193

Michael O'Neill: Ontophony

By

Sign in to view read count
Michael O'Neill: Ontophony Ontophony means something like "the voice of being." Like several developments from traditional Scottish beginnings, this music was born in Canada: funding came from the Canada Music Fund, the Canada Council for the Arts, et aliis Canadiensibus.

Bagpipes don't have so ancient a history in Scotland, contrary to common misapprehensions. The bagpipe arrived relatively late by general European standards, but the creation of a very distinctive Scottish instrument and music soon followed: they sound different from other bagpipes because they are different, and for complex reasons they seem to have taken on a major role in aristocratic court music.

The Scottish instrument's by no means to be equated simply with the pipe band and touristic drivel passed off not least on North Americans. The oriental parallels which receive glancing reference in the pages of this set's booklet aren't fanciful. Links between Indo-European art of far Northwestern Europe and the Indian subcontinent are hardly impossible. Some pipers have long been interested in raga, even playing it. Brigadoon's a Hollywood Hell!

The present set is comprised of one suite performed by four pipers, I think never more than three at the one time, with tabla and cymbals. It includes two sections, Being and Doing, each itself comprised by separate sub-sections. I lack time and space to discuss the physics or logistics of three-bagpipe harmony, but I wouldn't rule out ancient Scottish parallels as regards some aspects of the metaphysics.

Of the other items, "Luffness" begins with the sound of an oriental flute and continues with harmonising bagpipes, whose tuning has been altered by lengthening the "drones" (the upward pointing pipes which play constant notes), and percussion. A dance-like rhythm takes over. "Jedaya" is for two pipers with a huge array of rhythm instruments and the didgeridu, and its ideal of metaphysical sea music is not necessarily all that remote from the traditional classical piobaireachd (spelled phonetically "pibroch").

"Horse of a Different Colour" is founded on a traditional form with sophisticated compositional development. Described as a cross between traditional sextet and traditional quartet approaches, it might represent Michael O'Neill without his other blowing collaborators, audible fivefold on one set of pipes? I'm not sure it's five, since he's also listed as a percussionist. Amid alternations between what wouldn't sound unusual from a standard pipe band and the superficially not unattractive new music here, the most startling moment is the most sheerly traditional burst of music.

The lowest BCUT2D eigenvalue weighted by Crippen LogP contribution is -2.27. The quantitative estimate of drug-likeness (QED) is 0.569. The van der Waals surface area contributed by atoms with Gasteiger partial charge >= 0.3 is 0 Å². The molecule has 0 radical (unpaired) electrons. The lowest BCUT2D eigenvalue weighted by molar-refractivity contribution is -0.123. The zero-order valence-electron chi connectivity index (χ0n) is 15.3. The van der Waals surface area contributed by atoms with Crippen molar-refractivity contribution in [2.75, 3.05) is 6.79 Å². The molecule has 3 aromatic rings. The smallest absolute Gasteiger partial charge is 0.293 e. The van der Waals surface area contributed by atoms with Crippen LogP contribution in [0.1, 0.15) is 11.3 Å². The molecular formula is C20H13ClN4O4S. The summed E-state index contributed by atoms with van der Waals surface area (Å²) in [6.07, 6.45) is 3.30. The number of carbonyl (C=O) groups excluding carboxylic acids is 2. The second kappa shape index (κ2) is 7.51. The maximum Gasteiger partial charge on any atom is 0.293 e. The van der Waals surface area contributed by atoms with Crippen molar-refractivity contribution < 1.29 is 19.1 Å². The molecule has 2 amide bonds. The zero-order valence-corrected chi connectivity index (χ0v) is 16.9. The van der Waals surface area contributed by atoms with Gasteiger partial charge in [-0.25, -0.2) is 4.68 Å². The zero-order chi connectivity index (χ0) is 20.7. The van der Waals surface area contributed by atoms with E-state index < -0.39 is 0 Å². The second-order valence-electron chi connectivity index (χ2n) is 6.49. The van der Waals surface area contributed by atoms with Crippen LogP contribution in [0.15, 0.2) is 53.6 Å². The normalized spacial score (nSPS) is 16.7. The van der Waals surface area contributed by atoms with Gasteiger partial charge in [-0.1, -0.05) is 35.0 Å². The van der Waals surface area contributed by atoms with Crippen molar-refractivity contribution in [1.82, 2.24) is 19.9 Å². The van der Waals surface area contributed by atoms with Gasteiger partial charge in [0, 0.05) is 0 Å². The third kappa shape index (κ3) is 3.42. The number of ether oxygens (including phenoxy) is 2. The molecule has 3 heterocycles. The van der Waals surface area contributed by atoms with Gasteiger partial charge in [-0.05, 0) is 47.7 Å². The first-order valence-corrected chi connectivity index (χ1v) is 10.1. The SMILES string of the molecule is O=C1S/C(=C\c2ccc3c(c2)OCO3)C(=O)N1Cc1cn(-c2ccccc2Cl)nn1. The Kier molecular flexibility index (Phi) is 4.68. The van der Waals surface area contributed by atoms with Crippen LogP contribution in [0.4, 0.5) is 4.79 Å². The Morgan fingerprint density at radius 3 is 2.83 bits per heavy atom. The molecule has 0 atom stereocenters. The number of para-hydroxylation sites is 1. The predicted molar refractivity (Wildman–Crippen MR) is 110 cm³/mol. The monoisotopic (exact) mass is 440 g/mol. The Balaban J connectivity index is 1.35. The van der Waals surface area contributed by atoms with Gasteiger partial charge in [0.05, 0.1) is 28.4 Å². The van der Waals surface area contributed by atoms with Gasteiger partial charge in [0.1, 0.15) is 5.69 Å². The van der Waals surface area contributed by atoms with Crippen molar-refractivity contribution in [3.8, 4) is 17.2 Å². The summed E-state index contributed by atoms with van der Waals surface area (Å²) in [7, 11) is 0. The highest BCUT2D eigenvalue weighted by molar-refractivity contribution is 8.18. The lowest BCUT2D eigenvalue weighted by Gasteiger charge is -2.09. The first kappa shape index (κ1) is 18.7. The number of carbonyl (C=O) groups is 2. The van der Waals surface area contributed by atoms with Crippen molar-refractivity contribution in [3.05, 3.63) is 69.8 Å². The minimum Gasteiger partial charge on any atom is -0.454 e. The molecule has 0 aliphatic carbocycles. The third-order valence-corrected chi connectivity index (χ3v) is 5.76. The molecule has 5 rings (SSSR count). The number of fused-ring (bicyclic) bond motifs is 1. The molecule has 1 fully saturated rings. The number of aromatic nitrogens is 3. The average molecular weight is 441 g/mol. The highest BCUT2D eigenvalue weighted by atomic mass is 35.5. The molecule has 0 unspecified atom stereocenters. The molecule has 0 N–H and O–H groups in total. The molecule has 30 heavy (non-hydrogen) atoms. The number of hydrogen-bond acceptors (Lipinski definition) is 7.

I don't feel guilty, awkward or in dereliction of duty, not knowing quite what to make of for instance a rapprochement of Japanese music with Scottish bagpipes. (Ages ago I inherited the pipes of a Scottish Highland musician who was on the first British military mission to Japan: my great grandfather.) If the initial complex tradition's more interesting and musically superior (founded on music initially made on other instruments) to a lot of better-known things, this set might overturn enough popular misconceptions to direct attention toward it. This music was well worth making, and I'm pleased to have had the chance to get to know it.


Track Listing: Being and Doing; A Walk Supreme; Migration of a Triad; Ontophony; The Shiftings; Astralis; Ogdoadic Zone; Re-entry; Luffness; Jedaya; Horse of a Different Colour.

Personnel: Mearingstone: Michael O'Neill: bagpipes, percussion; Andrew Bonar, Andrew Douglas, Andrew Hayes: bagpipes; Uzume Taiko, Bonnie Soon, Boyd Seiichi Grealy, Jason Overy: taiko, percussion; Neelamjit Dhillon: tabla; Alcvin Ramos: shakuhachi; Duncan Millar: snare drum.

Year Released: 2007 | Record Label: Songlines Recordings


Shop

More Articles

Read The Picasso Zone CD/LP/Track Review The Picasso Zone
by Franz A. Matzner
Published: February 23, 2017
Read The MUH Trio – Prague After Dark CD/LP/Track Review The MUH Trio – Prague After Dark
by C. Michael Bailey
Published: February 23, 2017
Read Les Deux Versants Se Regardent CD/LP/Track Review Les Deux Versants Se Regardent
by John Sharpe
Published: February 23, 2017
Read Molto Bene CD/LP/Track Review Molto Bene
by Mark Corroto
Published: February 23, 2017
Read Fellowship CD/LP/Track Review Fellowship
by Dan Bilawsky
Published: February 22, 2017
Read E.S.T. Symphony CD/LP/Track Review E.S.T. Symphony
by Karl Ackermann
Published: February 22, 2017
Read "Very Early" CD/LP/Track Review Very Early
by Dan Bilawsky
Published: December 23, 2016
Read "Outlier" CD/LP/Track Review Outlier
by Roger Farbey
Published: March 1, 2016
Read "B'shnorkestra: Global Concertos" CD/LP/Track Review B'shnorkestra: Global Concertos
by Paul Rauch
Published: October 27, 2016
Read "Buoyancy" CD/LP/Track Review Buoyancy
by Karl Ackermann
Published: October 29, 2016
Read "Imagine Nation" CD/LP/Track Review Imagine Nation
by Dan Bilawsky
Published: April 1, 2016
Read "Parodies: Jazz Music for Violin and Octet" CD/LP/Track Review Parodies: Jazz Music for Violin and Octet
by Eyal Hareuveni
Published: March 21, 2016

Post a comment

comments powered by Disqus

Sponsor: ECM Records | BUY NOW  

Support our sponsor

Support All About Jazz's Future

We need your help and we have a deal. Contribute $20 and we'll hide the six Google ads that appear on every page for a full year!

Buy it!